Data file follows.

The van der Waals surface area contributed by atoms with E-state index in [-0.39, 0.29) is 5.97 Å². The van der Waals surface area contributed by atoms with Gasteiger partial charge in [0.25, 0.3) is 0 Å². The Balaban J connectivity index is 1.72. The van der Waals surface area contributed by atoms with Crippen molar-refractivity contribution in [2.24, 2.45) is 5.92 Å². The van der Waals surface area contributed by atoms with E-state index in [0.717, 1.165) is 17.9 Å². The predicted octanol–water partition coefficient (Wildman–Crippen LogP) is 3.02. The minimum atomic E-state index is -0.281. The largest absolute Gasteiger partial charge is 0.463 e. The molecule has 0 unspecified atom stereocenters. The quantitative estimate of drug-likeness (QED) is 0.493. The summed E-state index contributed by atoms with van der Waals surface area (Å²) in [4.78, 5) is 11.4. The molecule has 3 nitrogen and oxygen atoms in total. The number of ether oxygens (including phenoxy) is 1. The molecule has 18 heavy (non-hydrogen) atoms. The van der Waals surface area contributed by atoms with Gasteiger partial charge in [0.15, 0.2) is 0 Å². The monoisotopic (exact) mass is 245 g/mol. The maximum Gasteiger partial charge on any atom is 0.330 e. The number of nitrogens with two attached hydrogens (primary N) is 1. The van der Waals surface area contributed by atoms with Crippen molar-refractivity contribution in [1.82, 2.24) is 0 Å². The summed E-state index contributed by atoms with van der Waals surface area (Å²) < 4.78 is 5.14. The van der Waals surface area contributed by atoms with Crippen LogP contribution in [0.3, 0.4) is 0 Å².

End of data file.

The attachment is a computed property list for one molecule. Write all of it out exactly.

The van der Waals surface area contributed by atoms with E-state index in [-0.39, 0.29) is 5.97 Å². The van der Waals surface area contributed by atoms with Gasteiger partial charge in [0.25, 0.3) is 0 Å². The Balaban J connectivity index is 1.72. The van der Waals surface area contributed by atoms with Crippen molar-refractivity contribution in [2.24, 2.45) is 5.92 Å². The van der Waals surface area contributed by atoms with E-state index in [0.717, 1.165) is 17.9 Å². The predicted octanol–water partition coefficient (Wildman–Crippen LogP) is 3.02. The minimum atomic E-state index is -0.281. The largest absolute Gasteiger partial charge is 0.463 e. The molecule has 0 unspecified atom stereocenters. The quantitative estimate of drug-likeness (QED) is 0.493. The summed E-state index contributed by atoms with van der Waals surface area (Å²) in [4.78, 5) is 11.4. The molecule has 3 nitrogen and oxygen atoms in total. The number of ether oxygens (including phenoxy) is 1. The molecule has 18 heavy (non-hydrogen) atoms. The van der Waals surface area contributed by atoms with Gasteiger partial charge in [0.15, 0.2) is 0 Å². The monoisotopic (exact) mass is 245 g/mol. The maximum Gasteiger partial charge on any atom is 0.330 e. The number of nitrogens with two attached hydrogens (primary N) is 1. The van der Waals surface area contributed by atoms with Crippen molar-refractivity contribution in [1.82, 2.24) is 0 Å². The summed E-state index contributed by atoms with van der Waals surface area (Å²) < 4.78 is 5.14. The van der Waals surface area contributed by atoms with Crippen LogP contribution in [0.3, 0.4) is 0 Å².